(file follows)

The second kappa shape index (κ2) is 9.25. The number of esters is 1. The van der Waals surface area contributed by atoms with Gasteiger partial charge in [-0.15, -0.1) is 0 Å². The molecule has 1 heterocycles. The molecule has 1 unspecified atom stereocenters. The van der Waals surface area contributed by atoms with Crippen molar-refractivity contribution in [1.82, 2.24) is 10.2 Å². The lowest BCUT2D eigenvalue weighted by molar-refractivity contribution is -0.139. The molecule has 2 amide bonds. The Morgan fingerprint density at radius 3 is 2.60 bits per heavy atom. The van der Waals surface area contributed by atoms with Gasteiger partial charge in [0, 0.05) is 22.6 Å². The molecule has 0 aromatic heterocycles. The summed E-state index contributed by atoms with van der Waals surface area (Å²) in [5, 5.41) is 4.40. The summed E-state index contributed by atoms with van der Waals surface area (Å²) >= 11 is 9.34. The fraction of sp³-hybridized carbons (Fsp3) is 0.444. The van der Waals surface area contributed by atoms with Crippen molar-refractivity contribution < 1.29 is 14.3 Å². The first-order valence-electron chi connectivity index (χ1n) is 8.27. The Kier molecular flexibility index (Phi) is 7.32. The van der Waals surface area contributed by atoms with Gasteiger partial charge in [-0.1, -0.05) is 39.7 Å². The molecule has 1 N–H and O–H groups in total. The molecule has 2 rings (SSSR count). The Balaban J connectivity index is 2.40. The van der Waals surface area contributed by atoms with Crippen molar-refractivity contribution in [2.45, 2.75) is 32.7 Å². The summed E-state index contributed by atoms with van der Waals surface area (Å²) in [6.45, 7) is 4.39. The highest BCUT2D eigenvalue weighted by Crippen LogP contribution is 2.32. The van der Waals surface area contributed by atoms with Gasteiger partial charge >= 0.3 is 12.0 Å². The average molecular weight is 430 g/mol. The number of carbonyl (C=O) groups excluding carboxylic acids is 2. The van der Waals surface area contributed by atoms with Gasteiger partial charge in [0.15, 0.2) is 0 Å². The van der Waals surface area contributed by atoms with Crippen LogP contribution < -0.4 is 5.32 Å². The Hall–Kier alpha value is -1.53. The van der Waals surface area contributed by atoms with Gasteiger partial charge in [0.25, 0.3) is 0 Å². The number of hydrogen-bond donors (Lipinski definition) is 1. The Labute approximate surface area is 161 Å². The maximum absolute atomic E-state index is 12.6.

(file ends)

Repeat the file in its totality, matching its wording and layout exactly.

The second kappa shape index (κ2) is 9.25. The number of esters is 1. The van der Waals surface area contributed by atoms with Gasteiger partial charge in [-0.15, -0.1) is 0 Å². The molecule has 1 heterocycles. The molecule has 1 unspecified atom stereocenters. The van der Waals surface area contributed by atoms with Crippen molar-refractivity contribution in [1.82, 2.24) is 10.2 Å². The lowest BCUT2D eigenvalue weighted by molar-refractivity contribution is -0.139. The molecule has 2 amide bonds. The Morgan fingerprint density at radius 3 is 2.60 bits per heavy atom. The van der Waals surface area contributed by atoms with Gasteiger partial charge in [0, 0.05) is 22.6 Å². The molecule has 0 aromatic heterocycles. The summed E-state index contributed by atoms with van der Waals surface area (Å²) in [5, 5.41) is 4.40. The summed E-state index contributed by atoms with van der Waals surface area (Å²) >= 11 is 9.34. The fraction of sp³-hybridized carbons (Fsp3) is 0.444. The van der Waals surface area contributed by atoms with Crippen molar-refractivity contribution < 1.29 is 14.3 Å². The first-order valence-electron chi connectivity index (χ1n) is 8.27. The Kier molecular flexibility index (Phi) is 7.32. The van der Waals surface area contributed by atoms with Gasteiger partial charge in [-0.1, -0.05) is 39.7 Å². The molecule has 1 N–H and O–H groups in total. The molecule has 2 rings (SSSR count). The Balaban J connectivity index is 2.40. The van der Waals surface area contributed by atoms with Crippen molar-refractivity contribution in [2.45, 2.75) is 32.7 Å². The summed E-state index contributed by atoms with van der Waals surface area (Å²) in [6.45, 7) is 4.39. The highest BCUT2D eigenvalue weighted by Crippen LogP contribution is 2.32. The van der Waals surface area contributed by atoms with Gasteiger partial charge >= 0.3 is 12.0 Å². The average molecular weight is 430 g/mol. The number of carbonyl (C=O) groups excluding carboxylic acids is 2. The van der Waals surface area contributed by atoms with Gasteiger partial charge in [0.15, 0.2) is 0 Å². The van der Waals surface area contributed by atoms with Crippen LogP contribution < -0.4 is 5.32 Å². The Hall–Kier alpha value is -1.53. The van der Waals surface area contributed by atoms with Gasteiger partial charge in [0.25, 0.3) is 0 Å². The number of hydrogen-bond donors (Lipinski definition) is 1. The Labute approximate surface area is 161 Å². The maximum absolute atomic E-state index is 12.6.